Martin Fowler dislikes rules engines. I’m not so sure

There’s no doubt that a generic rules engine can sometimes be a solution in search of a problem. The work to implement and manage both the rules and their interfaces with external systems can often completely dwarf any work which might be needed to implement the same behaviour in a regular programming language.

Martin Fowler has recently written about this problem in his “bliki”, and comes down in favour of always putting the effort in to work on a programming language solution alongside any exploration of a rules engine approach.

MF Bliki: RulesEngine

However, rather than seeing this as a reason to distrust the idea of rules engines as a whole, I prefer to see this is a problem with the implementation of traditional rules-engine technology. There is an argument, for example, that current fan favourite language Erlang is largely a rules engine.

The history or rules engine development is long, and many of the common conventions have a largely historical basis. The choice to represent rules in a text file represented as some lisp-based format (or a slightly more modern equivalent using XML), for example, is not really key to the concept of a rules engine. Likewise the heavyweight and single-threaded way that many rules engines operate is also mainly a historical implementation choice.

A light weight and efficient rules engine, well-integrated with the host language or environment is entirely possible, but despite several searches around the software universe I have found very few candidates, and none of the usual suspects, which work this way.

Maybe I ought to dust off my own implementation again 😉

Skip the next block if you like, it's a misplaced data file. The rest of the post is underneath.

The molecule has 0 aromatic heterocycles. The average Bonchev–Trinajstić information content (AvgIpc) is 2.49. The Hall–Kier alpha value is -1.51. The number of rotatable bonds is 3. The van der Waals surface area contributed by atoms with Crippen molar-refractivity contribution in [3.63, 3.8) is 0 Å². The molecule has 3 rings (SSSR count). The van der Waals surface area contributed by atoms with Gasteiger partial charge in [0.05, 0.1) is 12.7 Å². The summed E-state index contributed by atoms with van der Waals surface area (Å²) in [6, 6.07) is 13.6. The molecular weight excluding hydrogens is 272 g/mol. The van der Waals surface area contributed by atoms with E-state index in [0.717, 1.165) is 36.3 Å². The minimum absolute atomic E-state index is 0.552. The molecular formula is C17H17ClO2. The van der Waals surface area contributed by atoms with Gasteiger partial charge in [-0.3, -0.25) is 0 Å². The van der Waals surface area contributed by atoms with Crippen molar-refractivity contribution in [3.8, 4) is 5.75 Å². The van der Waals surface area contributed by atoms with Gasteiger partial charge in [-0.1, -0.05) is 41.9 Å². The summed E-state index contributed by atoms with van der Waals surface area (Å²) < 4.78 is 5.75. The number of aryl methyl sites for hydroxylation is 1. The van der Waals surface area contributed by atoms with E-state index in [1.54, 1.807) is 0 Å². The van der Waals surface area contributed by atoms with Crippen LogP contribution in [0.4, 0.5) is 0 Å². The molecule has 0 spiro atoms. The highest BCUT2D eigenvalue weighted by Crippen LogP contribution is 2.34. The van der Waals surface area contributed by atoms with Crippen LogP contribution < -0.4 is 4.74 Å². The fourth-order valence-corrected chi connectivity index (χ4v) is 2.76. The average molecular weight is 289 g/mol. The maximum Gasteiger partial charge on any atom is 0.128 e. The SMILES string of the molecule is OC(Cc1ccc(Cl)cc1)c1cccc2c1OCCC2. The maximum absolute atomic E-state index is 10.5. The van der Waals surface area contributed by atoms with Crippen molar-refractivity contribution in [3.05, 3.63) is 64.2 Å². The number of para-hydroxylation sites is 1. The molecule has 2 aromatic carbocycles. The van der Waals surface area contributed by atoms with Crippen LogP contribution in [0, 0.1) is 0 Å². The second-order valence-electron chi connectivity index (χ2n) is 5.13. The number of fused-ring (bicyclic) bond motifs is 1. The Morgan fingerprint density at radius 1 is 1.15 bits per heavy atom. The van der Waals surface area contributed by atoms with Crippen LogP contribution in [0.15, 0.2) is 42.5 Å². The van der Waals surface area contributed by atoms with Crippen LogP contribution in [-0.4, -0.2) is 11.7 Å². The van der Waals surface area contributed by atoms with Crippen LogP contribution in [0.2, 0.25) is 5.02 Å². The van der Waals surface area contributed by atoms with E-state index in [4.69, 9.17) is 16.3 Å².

1. My take on Fowler’s bliki is not that he is against a rules engine but that there are some inherent liabilities, and that when using a rules engine that you have to be mindful of those liabilities.

    I also postulate that the same liabilities and benefits engendered from using a rules engine are also similar to using an event driven design.

    My post on this is:

    Nothing published yet, but I’m researching RETE algorithm and it has connected me to inference engines and complex event processing.

    There is a lot of meat in just this one subject.

    IMHO this directly relates to “machine control”, which if you look into Peter Norvig you will find it fits up into his alley with GOOGLE.
    Just starting a search on wikipedia

  2. I see what you mean. It’s entirely possible that I am reading into his words what is not really there.

    However, I still feel that there is a distinction between traditional rules engines (which are mostly what you will encounter as you pursue investigation into RETE) and a lighter-weight, more modern, multi-threaded approach.

    When I went through a similar research process a few years ago it took me quite along time to cut through the mystique of RETE to find much concrete detail. What I found was nothing very special. A technique for caching and sharing partial evaluations. Something modern distributed systems do all the time.

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